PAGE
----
It's a crime of hideously monstrous proportions that Resident Evil Revelations' sales are far lower than those of the main console releases. It launched to universal critical acclaim, after all, so it should have fared better. Perhaps people just can't imagine how a survival horror could possibly work on a small screen. But it does - very well, in fact - and the announcement of the Wii U remake shouldn't stop you going out and finding the 3DS version.
Wii U version producer, Tsukasa Takenaka, is pleased with how the game was received, though. "Considering the installed base of the 3DS at the time the game was released, it exceeded our expectations, in terms not only of sales, but also in terms of the incredibly positive reaction we got from gamers."
Revelations is a strange game in some respects, because it feels like a big-budget console game on a handheld. It won our award for Best Graphics Of The Year in 2012 and with good reason; texture work and character models of this quality simply shouldn't be able to exist on the 3DS, yet they do.
From the very first moment we switched it on we questioned why this was even on a handheld - it deserves to be played on a big screen and big speakers - and when the main story was still playing out after 20 hours of fear and tension it became clear that this game belonged on the Wii U.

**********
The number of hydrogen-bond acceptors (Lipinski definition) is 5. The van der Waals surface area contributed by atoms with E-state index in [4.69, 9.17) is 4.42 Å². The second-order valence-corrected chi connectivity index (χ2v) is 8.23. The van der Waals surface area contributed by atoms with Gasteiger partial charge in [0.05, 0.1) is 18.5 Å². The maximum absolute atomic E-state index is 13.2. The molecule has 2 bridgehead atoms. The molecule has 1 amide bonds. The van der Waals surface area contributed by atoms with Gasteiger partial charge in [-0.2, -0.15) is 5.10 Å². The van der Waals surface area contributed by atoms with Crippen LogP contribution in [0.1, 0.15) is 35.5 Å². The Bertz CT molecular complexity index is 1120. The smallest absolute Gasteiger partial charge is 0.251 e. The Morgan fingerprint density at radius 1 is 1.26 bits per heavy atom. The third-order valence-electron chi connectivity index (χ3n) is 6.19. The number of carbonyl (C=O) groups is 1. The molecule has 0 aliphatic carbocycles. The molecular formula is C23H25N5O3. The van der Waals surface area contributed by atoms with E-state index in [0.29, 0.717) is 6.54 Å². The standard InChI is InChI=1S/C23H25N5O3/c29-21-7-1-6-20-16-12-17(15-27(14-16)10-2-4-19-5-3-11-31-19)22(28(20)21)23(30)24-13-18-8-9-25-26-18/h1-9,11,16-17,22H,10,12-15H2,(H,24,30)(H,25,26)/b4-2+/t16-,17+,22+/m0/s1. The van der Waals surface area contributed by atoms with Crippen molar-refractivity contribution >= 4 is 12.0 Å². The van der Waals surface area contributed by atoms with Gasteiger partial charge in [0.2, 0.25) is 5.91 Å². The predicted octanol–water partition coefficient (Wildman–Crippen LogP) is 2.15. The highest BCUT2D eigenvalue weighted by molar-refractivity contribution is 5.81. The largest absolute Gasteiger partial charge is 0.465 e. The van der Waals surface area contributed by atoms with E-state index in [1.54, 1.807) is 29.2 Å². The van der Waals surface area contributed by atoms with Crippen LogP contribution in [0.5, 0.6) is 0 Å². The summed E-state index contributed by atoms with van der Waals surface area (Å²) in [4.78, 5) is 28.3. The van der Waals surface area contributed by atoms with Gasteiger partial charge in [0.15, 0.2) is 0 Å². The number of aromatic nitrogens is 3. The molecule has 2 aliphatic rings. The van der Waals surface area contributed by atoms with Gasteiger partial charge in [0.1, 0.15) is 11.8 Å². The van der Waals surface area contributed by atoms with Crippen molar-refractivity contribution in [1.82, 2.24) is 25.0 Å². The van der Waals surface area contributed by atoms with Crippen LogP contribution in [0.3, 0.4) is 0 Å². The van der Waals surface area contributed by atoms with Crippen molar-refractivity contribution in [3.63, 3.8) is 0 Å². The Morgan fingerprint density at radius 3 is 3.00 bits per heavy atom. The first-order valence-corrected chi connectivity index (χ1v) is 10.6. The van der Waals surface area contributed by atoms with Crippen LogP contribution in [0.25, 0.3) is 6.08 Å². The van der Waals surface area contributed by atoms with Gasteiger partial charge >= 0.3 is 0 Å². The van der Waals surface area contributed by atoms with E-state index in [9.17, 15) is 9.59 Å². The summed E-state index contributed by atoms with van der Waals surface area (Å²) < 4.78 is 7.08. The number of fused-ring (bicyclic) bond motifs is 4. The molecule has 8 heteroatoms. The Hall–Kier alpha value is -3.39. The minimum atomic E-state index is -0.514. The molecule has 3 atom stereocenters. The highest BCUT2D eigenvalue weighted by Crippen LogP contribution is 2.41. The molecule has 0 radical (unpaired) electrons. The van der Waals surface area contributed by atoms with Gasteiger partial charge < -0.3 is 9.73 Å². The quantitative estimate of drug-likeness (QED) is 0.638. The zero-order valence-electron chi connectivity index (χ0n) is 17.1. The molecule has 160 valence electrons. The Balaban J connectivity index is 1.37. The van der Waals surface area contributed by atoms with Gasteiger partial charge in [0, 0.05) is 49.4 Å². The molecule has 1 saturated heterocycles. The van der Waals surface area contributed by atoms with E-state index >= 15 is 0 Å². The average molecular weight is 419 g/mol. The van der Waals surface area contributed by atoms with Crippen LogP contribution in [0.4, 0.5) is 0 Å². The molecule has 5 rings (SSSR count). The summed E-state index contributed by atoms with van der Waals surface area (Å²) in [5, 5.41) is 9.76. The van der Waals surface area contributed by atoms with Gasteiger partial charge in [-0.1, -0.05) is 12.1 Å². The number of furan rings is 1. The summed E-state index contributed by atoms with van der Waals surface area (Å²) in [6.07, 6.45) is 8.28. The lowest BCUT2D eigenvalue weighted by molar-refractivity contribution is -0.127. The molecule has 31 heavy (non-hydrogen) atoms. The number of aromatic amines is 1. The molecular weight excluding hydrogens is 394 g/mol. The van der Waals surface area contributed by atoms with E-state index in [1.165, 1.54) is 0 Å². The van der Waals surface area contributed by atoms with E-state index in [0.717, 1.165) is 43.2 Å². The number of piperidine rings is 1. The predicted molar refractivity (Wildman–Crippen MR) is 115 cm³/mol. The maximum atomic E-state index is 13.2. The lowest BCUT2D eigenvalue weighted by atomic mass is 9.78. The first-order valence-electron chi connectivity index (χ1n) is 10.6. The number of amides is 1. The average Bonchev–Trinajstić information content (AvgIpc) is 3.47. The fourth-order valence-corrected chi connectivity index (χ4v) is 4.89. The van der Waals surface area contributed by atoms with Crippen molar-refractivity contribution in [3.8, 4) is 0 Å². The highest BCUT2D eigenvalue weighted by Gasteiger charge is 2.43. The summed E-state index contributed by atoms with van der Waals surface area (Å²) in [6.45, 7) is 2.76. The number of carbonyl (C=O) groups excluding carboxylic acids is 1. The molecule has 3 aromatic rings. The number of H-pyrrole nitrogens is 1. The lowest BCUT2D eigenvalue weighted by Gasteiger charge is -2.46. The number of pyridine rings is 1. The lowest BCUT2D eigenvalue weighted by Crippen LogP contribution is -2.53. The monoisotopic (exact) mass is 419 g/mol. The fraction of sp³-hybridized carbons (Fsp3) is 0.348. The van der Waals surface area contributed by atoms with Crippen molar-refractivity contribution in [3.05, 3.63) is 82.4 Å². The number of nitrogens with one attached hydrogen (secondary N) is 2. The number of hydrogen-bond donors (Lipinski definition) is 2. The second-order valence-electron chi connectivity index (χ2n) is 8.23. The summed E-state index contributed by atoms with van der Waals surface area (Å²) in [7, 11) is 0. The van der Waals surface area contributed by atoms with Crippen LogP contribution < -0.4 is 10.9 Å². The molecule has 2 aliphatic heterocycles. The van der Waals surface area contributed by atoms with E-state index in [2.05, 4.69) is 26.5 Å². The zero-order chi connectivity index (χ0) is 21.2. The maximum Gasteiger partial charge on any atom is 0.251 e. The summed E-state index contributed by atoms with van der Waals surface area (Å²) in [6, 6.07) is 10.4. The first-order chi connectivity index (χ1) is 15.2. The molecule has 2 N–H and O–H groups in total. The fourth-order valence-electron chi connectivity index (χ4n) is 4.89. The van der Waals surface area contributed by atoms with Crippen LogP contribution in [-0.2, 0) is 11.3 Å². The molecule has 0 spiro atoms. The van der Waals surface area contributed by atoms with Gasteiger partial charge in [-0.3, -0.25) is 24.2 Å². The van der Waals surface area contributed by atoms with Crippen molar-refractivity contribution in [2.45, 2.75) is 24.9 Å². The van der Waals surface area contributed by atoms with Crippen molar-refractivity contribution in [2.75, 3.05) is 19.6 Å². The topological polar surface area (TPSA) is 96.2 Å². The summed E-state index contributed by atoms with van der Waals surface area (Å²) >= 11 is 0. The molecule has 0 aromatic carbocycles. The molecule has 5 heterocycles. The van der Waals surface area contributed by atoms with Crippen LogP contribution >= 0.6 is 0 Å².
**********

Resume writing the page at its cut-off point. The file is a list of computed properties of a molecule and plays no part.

From the dual-screen environment scanning of the Genesis item to the push towards dual analogue stick controls (Revelations was one of only a few games to embrace the Circle Pad Pro), the game has been screaming out for a full console release since its inception. Fans the world over begged and pleaded... and thankfully, Capcom listened.
"With the 3DS game we were able to use the hardware to create a great sense of immersion and atmosphere," Takenaka-san tells us. "However, we heard from a lot of players who said they wanted to be able to play the game on a big TV screen. We decided to respond to that demand."
So there you have it. Occasionally, just occasionally, the strategy of asking nicely does actually work. However good the 3DS version is, though, nobody can deny the fact that a large number of 3DS owners haven't yet played it. Global sales hover around the 750,000 mark. When you compare that to global sales of Resident Evil 6 (four million sales across two well established consoles), it's immediately obvious that the solution to getting more attention is to put it on a home console.
For those of you who don't own a 3DS, or simply haven't had a chance to play Revelations yet, here's a quick summary of the story. Set in 2005, and taking place between the events of RE5 and RE6, the game sees BSAA (Bio-terrorism Security Assessment Alliance, if you must ask) agents Jill Valentine and Parker Luciani on a mission to locate fellow BSAA types, Chris Redfield and Jessica Sherawat.
Chris and Jessica were investigating the reappearance of Veltro (a bio-terrorist organisation responsible for releasing the T-Abyss virus) and were last contacted while aboard the cruise ship SS Queen Zenobia. The hours that follow see a twisting, turning, double-backing plot of deceit and double agents that inevitably ends up with... well, that'd be spoiling things.
By far the most redeeming feature of Revelations is the way in which it combines old with new. The claustrophobia and fear factor of the 'good old' Resident Evil games is back in full force. There will be times when vast swarms of enemies attack, but more often than not you'll be jumping at every sound and getting carried away with the spooky atmosphere.